Safety or Quality, or both?

My long term relationship with medicine is a love and hate one. I love it when it does what it says but hate it when it gives my patients more than they can handle.


One of the skills I’ve learned from being a pharmacist is the ability to create a meaningful relationship with drug(s). This unique set of skills gave me the ability to see beneath the beautiful and into the deepest corner. But at the same time have the optimism to see a glimpse of light at the end of the tunnel. Because of this ability, I do believe pharmacists generally understand that perfection is not possible, but we are willing to embrace both the good and the bad sides.


One terrible habit that my job has taught me over the years is never to trust anyone – not even ourselves. This is because I know too well that errors and mistakes happen more often than everyone thinks, no matter how bulletproof the system is.


I remember vividly during the graduation ceremony, the dean of our pharmacy school at the time gave a speech that had a significant impact on shaping my own set of principles as a pharmacist.


He said: “…We are there to safeguard the healthcare system. We are there to promote patient safety and to minimise the chance of harm to the patient…”


This statement is the core existence of pharmacists. The more I work, the more I realise that although it’s what we strive to do each day, it is not 100% attainable because at the end of the day we are all humans. Sometimes error does slip through the cracks. However, ensuring the right drug at the right dose is reached the right patient at the right time by the right route is the minimum standard by which a pharmacist can do to safeguard their patients.


After years of working as a pharmacist, the number of mistakes and errors I’ve seen myself and other healthcare professionals have made is avoidable. A lot of the times are due to our ignorance or overconfidence in what we do.


There is a famous quote from the “Dark Knight” movie that goes like this – “You either die a hero or live long enough to see yourself become the villain.”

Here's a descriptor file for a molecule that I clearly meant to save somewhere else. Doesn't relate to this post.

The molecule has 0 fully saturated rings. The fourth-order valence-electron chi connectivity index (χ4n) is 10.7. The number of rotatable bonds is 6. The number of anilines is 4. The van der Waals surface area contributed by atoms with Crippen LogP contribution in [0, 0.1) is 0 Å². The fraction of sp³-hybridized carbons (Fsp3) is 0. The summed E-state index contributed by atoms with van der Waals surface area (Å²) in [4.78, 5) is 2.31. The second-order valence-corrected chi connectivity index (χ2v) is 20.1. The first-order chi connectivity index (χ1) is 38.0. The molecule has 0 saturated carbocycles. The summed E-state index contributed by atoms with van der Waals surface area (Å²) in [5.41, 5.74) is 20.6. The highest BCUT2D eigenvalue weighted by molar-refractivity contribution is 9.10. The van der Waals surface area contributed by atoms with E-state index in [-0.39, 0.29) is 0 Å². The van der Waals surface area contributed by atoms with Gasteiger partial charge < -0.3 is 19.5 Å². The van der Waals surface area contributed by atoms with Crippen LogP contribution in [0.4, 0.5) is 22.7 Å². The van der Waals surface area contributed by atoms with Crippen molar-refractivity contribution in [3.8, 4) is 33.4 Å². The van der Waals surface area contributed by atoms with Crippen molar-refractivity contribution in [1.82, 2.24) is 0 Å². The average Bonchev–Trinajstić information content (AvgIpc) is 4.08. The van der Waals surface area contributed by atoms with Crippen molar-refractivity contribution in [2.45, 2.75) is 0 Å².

With every job and profession, everyone will eventually reach a stage where they know their job inside and out and can pretty much develop the ability to “auto-pilot” our way through the day at the job. This, in my opinion, is the worst kind of habit or ability that none of the health care professionals should be developing, and in most cases it existence can contribute to our downfall.


“Assumption” is also another skill set that is destined to fail us. Assuming that the doctor knows how to calculate a paracetamol dose for an infant, assuming that the change in dose by the doctor is a sound decision, and assuming the doctor has stopped a medication because it was not prescribed on the prescription are only a few examples where assumption can have a negative impact on patients health.


This week is patient safety week, and I wanted to share with you all my thoughts about pharmacy and why everyone deserves more than just mediocre.


Practising pharmacy is a balancing act between promoting safety and providing quality of care. Most pharmacists would agree with me that sometimes we as pharmacists can get caught up with the technical aspect of patient safety while compromising on the quality of care being delivered. On the contrary, some patients value more on getting quality efficient service than the safety element that is necessary to keep them from harm’s way. In my opinion, both patient safety and quality of service go hand in hand. A well-balanced pharmacy will spend time promoting patient safety through effective communication and education but also at the same time investing in efficiency of care, focusing on doing things well to raise the ceiling, so the overall care experience is a better one.


Patient safety is, therefore, an important aspect of an effective, efficient pharmacy where quality prevails.


Most people’s idea of a health care team consists of their nurse, doctor, and pharmacist. However, one big piece of the puzzle that ties everyone together is themselves. It is important to remember that you, too, are a crucial part of the health care team. So next time when you are at your doctor’s office, or your local pharmacy, do take the time to share your experiences with them to make sure you are getting the best care possible. Always speak up if you see something that is out of the ordinary or not safe.


One of the things that I’m very proud of everyone at the pharmacy is that we actively make safety and quality information available to everyone in the community. We strongly believe that you deserve a pharmacy that can provide you with reliable information to make informed choices about your health. Because we understand that in this information abundance world, getting the most reliable source of information, on the contrary, is getting more difficult.


I feel that we must bring this information to light in a way that is easy for you – my inner circle of friends – to use.


The bottom line is that a pharmacy may have the most products and the greatest value compared to some, but unless it is preventing harm and eliminating errors, it is not delivering on a very basic premise: – ensuring the safety and the quality of care for you and your loved ones.


Once again, you can always reach us to my team or me when you have concerns about the safety and quality of care that you are receiving. We are here to listen and help.


In much health and happiness,